TomatoPatch: T-day 2011, let the season begin!

Ready to plant tomato seeds!

Birthdays. Anniversaries. New Year’s and Christmas, and holidays between. And T-Day.

You haven’t heard about T-Day?

That’s the day I start my tomato seeds. This year it was Monday, April 24, but the date varies.

Why so late? Because I like tomato plants to be about eight inches high, sturdy, ready to blast off when the hot weather tells these tropical plants to grow, flower, and fruit. And I’ve learned over the years that it takes my plants four weeks, plus or minus a few days, to grow that tall in individual cups under fluorescent lights in our basement utility room.

Here’s how I do it:

Step 1, Getting Ready: I open the tailgate of my Tacoma pickup—the perfect height for this job—and gather the essentials: seed packets, sterile starting mix, watering bottle, cups, a Phillips screwdriver, trays, ballpoint pen/sheet of paper/clipboard, a marking pen, a sharp knife, and a tablespoon.

Step 2, Preparing Cups: I use wide-top, six-ounce yoghurt cups or small (a.k.a. “tall” at Starbucks) paper or plastic coffee cups. Why buy when you can recycle so easily and for free? I stack two or three cups together and with the Phillips screwdriver punch two drainage holes in the bottoms. Then I place the cups into the trays. I find it best if all the cups in each tray are the same height, which makes it easy to adjust the fluorescent lights under which they will be growing. I end up with 18 yoghurt cups in one tray, 15 coffee cups in the second, and 16 yoghurt cups plus two coffee cups in the third. I use the knife to cut the two coffee cups down to the height of the yoghurt cups.

Step 3, Adding the Mix: I use one of the yoghurt cups to measure starting mix into the cups. I fill each about three-quarters, shaking each cup to level the mix. I fill each cup over the open bag so spills fall into the bag, and I don’t have to clean up later. One eight dry-quart bag of mix is enough for at least 40 starting cups.

Step 4, Dropping the Seeds: I drop two seeds into each cup. That sounds simple, but first I have to figure out how many cups I want to start of each of the 10 tomato varieties I’m growing this year. I’m starting 51 cups, each of which ultimately will hold one plant. Wouldn’t four or five plants be enough for Ellen and me? Well, yes, if I weren’t a tomato freak who wants to grow both old favorites and new varieties—and have both plants and fruit to give away too.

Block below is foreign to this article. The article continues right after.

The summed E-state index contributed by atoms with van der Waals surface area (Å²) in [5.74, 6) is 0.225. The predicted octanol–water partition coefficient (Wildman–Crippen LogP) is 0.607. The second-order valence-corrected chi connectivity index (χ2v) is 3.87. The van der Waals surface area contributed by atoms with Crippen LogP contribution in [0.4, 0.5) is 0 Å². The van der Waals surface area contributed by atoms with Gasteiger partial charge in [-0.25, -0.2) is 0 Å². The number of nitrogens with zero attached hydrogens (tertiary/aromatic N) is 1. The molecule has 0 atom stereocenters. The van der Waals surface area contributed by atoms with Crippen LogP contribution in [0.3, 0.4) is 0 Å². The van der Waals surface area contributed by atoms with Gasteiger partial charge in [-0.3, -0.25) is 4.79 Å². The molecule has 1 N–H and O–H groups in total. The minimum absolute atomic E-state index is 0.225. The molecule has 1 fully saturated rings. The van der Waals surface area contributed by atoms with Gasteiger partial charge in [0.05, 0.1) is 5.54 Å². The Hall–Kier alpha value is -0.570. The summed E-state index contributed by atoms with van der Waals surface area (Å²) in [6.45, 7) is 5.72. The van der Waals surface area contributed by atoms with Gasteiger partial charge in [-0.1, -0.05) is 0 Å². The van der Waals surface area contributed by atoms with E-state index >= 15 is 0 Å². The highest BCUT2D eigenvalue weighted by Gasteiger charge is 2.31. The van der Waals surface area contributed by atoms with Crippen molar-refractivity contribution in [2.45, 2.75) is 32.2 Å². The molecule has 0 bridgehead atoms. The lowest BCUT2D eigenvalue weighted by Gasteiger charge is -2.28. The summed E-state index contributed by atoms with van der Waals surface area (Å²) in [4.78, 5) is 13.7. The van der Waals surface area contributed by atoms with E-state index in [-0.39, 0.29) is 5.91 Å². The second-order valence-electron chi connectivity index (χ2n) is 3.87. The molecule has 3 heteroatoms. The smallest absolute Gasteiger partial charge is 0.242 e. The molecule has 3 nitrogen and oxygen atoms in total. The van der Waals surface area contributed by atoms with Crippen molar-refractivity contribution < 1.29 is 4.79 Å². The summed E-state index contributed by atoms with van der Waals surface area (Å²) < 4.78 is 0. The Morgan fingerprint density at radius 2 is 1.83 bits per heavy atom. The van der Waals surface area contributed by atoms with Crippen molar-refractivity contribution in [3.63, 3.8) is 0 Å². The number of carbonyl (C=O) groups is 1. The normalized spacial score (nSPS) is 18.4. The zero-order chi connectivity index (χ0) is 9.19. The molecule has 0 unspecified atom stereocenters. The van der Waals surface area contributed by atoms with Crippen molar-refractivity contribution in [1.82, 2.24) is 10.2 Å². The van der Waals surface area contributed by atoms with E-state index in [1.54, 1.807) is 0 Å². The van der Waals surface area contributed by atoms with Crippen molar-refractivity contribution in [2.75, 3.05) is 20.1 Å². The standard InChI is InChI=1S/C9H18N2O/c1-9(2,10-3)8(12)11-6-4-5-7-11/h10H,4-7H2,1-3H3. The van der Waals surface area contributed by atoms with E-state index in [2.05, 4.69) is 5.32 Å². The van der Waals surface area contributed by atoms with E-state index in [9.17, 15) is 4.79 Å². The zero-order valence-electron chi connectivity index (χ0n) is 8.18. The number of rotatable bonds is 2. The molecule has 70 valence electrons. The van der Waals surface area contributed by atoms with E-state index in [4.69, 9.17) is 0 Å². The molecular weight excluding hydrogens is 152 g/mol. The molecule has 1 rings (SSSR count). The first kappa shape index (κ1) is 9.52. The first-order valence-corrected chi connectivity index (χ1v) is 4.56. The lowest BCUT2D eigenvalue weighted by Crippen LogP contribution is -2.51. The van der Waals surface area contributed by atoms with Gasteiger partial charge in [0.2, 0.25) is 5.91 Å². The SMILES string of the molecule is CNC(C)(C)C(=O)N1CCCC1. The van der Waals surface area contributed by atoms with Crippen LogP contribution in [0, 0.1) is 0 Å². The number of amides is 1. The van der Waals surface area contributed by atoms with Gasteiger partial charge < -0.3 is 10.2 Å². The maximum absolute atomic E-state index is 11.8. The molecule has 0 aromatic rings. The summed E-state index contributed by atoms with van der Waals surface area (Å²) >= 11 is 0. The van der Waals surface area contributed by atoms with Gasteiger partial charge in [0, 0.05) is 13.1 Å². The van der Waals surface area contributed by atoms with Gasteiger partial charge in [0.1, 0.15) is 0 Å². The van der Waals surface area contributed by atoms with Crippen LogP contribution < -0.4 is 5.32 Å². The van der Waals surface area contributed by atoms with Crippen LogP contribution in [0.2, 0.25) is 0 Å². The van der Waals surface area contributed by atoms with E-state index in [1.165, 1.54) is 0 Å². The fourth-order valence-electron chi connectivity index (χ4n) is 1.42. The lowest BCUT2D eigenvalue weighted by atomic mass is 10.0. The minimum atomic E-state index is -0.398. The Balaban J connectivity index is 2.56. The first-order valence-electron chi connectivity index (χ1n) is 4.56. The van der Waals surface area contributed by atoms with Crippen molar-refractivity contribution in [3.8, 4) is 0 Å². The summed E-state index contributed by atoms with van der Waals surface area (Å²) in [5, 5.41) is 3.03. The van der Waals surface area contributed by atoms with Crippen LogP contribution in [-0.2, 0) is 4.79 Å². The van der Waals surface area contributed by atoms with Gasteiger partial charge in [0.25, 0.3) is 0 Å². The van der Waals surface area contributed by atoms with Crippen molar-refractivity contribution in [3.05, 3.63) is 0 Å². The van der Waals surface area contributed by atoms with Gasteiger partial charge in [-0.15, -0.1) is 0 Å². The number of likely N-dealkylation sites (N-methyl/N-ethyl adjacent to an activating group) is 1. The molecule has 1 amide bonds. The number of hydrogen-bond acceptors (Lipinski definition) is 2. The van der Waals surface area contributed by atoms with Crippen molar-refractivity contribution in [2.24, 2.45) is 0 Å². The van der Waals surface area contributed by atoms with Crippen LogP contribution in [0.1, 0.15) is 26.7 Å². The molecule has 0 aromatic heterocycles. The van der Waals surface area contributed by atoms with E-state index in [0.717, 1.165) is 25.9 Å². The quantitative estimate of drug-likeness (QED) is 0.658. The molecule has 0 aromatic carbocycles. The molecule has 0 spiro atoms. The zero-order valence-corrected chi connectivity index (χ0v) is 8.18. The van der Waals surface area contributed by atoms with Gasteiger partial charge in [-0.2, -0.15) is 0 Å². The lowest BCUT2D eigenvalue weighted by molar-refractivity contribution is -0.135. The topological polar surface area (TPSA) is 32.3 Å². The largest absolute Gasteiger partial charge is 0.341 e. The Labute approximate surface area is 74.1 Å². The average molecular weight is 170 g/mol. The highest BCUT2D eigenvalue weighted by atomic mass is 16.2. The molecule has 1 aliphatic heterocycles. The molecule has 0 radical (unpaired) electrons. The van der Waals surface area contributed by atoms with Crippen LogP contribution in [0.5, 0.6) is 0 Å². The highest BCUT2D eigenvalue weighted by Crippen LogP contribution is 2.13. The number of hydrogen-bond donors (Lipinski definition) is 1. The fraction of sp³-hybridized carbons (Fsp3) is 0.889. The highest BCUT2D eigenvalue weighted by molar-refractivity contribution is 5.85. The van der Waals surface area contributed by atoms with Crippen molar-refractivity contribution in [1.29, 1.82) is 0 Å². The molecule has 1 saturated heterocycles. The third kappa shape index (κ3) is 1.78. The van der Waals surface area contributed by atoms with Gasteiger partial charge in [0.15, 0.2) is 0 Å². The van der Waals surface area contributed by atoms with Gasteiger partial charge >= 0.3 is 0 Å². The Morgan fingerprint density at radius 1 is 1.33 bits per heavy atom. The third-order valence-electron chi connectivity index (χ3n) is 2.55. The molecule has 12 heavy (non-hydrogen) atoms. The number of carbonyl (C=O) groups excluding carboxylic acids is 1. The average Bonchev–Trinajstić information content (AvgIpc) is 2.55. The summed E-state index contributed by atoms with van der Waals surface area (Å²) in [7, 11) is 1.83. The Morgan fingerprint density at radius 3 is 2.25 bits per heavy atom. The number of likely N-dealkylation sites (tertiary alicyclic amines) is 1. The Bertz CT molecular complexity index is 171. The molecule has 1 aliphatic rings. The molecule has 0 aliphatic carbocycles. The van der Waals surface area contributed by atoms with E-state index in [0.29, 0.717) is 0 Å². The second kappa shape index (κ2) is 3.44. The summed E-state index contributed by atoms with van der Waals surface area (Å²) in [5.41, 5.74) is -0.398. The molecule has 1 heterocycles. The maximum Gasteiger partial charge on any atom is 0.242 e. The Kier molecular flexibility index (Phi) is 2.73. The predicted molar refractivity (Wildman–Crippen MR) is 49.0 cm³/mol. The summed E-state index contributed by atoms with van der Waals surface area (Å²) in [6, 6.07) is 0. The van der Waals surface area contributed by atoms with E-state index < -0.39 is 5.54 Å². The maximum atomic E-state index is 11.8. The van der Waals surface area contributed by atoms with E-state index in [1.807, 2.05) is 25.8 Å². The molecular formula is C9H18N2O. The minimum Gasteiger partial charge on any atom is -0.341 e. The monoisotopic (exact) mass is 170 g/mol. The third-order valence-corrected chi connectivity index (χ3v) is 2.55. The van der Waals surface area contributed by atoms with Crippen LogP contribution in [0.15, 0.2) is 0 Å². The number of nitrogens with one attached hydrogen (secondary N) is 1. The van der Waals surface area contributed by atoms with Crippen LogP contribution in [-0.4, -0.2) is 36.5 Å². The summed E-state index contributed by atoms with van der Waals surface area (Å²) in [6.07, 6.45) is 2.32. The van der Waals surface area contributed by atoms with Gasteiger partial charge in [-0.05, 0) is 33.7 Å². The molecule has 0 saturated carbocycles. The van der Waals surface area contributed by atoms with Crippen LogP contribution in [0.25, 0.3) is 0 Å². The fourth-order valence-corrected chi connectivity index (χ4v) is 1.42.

Notes help keep things straight

Step 5, Making Notes: The pen, paper, and clipboard are essential. After I’ve decided how many cups of each I’m starting, I make notes as I add the seeds of each variety, including an abbreviation for each variety. “By-R,” for example, means “Brandywine Red.” The last note on my list—“5×2 Brandywine Red (By-R)”—means I’m starting five cups, 2 seeds each, of that variety. Why two seeds? That’s the minimum. Sometimes three drop in. Germination rates of tomato seeds are high. Johnny’s Selected Seeds packets say their rate is 80%. So two seeds should get me 1.6 plants on average, but in reality, both seeds in most cups will sprout.

Yes, that is a Sungold plant, not a Juliet

Step 6, Marking the Cups: Every time I finish dropping the seeds for a variety, I stop and make a note on the paper and then use the black felt-tip pen to write the abbreviation for that variety on the side of the cups holding that variety. There’s nothing worse than having several varieties of plants and not being able to identify them when it’s time to transplant them into your garden or give them to friends.

Step 7, Watering: After seeds are in their cups, I water them gently with a home-made plastic watering bottle—a water or soda bottle works well—that has a small hole in its cap. I make the hole by heating the tip of an awl on our electric stove and pressing it through the plastic cap. I gently squeeze the bottle to regulate the water flow just the way I want it. This year I used Miracle-Gro Seed Starting Mix, which is slightly moist to the touch, so I didn’t have to add much water—just enough to help the seeds sprout. Some mixes are dry and must be wetted down first—a messy pain in the bucket to my way of thinking.

Small hole in bottle cap

Step 8, Covering Seeds: I use the tablespoon to cover the seeds with starting mix. Trial and error led me to the tablespoon. A rounded spoonful of mix covers the seeds in each cup “just right,” about a quarter of an inch.

Step 9, Watering 2: After the seeds are covered with mix, I gently water each cup again. The drainage holes in the bottom of the cups let me know when I’ve watered more than enough. I’ll check the cups daily until the seeds sprout and give them a little more water if the top of the mix looks too dry. When it dries, the color of the mix turns to light brown from dark brown.

Step 10, To the Utility Room: At first opportunity I move the trays of cups to our utility room, where I place them on a growing stand that friends recycled to me. The temperature there is about 73, just a degree or two below optimum temperature for tomato seeds to sprout. I’ll check the cups daily, and when the seeds sprout in five to seven days, I’ll turn on the lights.

T-Day: I’ve planted my tomato seeds. From time to time I’ll post about what’s happening in my TomatoPatch.

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